Republicans have long suspected that the Obama health-care summit is a setup. After all, the first ground rule seems to be: “I get ObamaCare.” But sometimes even the Democrats outdo themselves in the cynicism department. Roll Call reports:

Senate Democrats say they see no need to abandon the idea of using reconciliation to pass health care reform this year just because President Barack Obama has scheduled a bipartisan summit next week to try to break the impasse on Capitol Hill. . .Given the unified GOP opposition to their health care effort, Senate Democrats argued just before departing for the Presidents Day recess that Obama’s summit is no reason to shelve reconciliation as a potential strategy. The tactic would allow Democrats pass certain aspects of health care reform with just 51 votes.

“I think it should be constantly pursued,” Sen. Sheldon Whitehouse (D-R.I.) said Thursday when asked whether Democrats should take a break from drafting a reconciliation bill until after Obama’s summit.

“I think the Republicans are pretty committed to the notion that obstructing everything that President Obama would like to accomplish is very key to their base and their political success,” Whitehouse added. “I don’t see them departing from that strategy.”

Nevertheless, there is reason to believe they lack the votes to utilize reconciliation. (“Some moderate Senate Democrats have already announced their opposition to a reconciliation bill regardless of what is in it.”) And that is before we get to the merits. It isn’t at all clear that, post-Scott Brown, there are votes for what’s in ObamaCare (e.g., massive tax hikes, $500 billion in cuts to Medicare with no real reform element, forcing people to buy health-care plans they don’t want from Big Insurance). Wouldn’t Ben Nelson and Blanche Lincoln (and maybe others as well) jump at the chance to return to the good graces of voters whom they have enraged?

Then on the House side, we hear that Nancy Pelosi may be 100 votes short of a majority to pass ObamaCare. As Michael Barone explains:

So you, as a Democratic member with potentially serious opposition, do the political caucus. If you vote for the Senate bill, you’re voting for something that has 35% support nationwide and probably a little less than that in your district. You will have voted for the Cornhusker Hustle and the Louisiana Purchase. Your Republican opponent will ask why you voted for something that gave taxpayers in Nebraska and Louisiana better treatment than the people you represent (there are no Democratic House members running for reelection in those two states: Nebraska has only Republican House members and the single Louisiana House Democrat is running for the Senate). The only protection you have against this is the assurance that the Senate parliamentarian and scared incumbent senators will come through for you, and that Harry Reid will pursue a steady course.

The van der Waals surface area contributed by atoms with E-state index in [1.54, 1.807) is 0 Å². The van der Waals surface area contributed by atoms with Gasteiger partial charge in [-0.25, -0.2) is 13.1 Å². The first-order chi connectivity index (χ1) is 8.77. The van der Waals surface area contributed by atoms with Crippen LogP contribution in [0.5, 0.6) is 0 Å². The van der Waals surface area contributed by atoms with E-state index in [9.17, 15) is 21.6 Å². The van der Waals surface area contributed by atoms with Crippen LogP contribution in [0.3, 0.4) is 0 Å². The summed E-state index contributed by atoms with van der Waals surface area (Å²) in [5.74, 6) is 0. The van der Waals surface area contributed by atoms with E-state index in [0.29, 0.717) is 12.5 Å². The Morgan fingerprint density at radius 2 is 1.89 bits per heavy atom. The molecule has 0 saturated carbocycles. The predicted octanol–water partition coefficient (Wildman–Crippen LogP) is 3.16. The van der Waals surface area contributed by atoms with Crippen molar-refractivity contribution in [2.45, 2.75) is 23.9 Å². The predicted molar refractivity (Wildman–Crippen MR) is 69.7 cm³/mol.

So your response to the leadership is either, I gotta think about this, or, Hell no. The House Democratic leadership’s problem is that it cannot credibly promise that the Senate will keep its part of the bargain.

So the bottom line: it is hard to believe Obama is operating in good faith. But that’s OK with conservatives, independents, and the two-thirds of us who don’t want a government takeover of health care. Obama still doesn’t have the votes, and those lawmakers who see their careers passing before their eyes probably don’t even want a vote on it. Obama has done enough damage to their re-election prospects already.

Read Less




Welcome to Commentary Magazine.
We hope you enjoy your visit.
As a visitor to our site, you are allowed 8 free articles this month.
This is your first of 8 free articles.

If you are already a digital subscriber, log in here »

Print subscriber? For free access to the website and iPad, register here »

To subscribe, click here to see our subscription offers »

Please note this is an advertisement skip this ad
Clearly, you have a passion for ideas.
Subscribe today for unlimited digital access to the publication that shapes the minds of the people who shape our world.
Get for just
YOU HAVE READ OF 8 FREE ARTICLES THIS MONTH.
FOR JUST
YOU HAVE READ OF 8 FREE ARTICLES THIS MONTH.
FOR JUST
Welcome to Commentary Magazine.
We hope you enjoy your visit.
As a visitor, you are allowed 8 free articles.
This is your first article.
You have read of 8 free articles this month.
YOU HAVE READ 8 OF 8
FREE ARTICLES THIS MONTH.
for full access to
CommentaryMagazine.com
INCLUDES FULL ACCESS TO:
Digital subscriber?
Print subscriber? Get free access »
Call to subscribe: 1-800-829-6270
You can also subscribe
on your computer at
CommentaryMagazine.com.
LOG IN WITH YOUR
COMMENTARY MAGAZINE ID
Don't have a CommentaryMagazine.com log in?
CREATE A COMMENTARY
LOG IN ID
Enter you email address and password below. A confirmation email will be sent to the email address that you provide.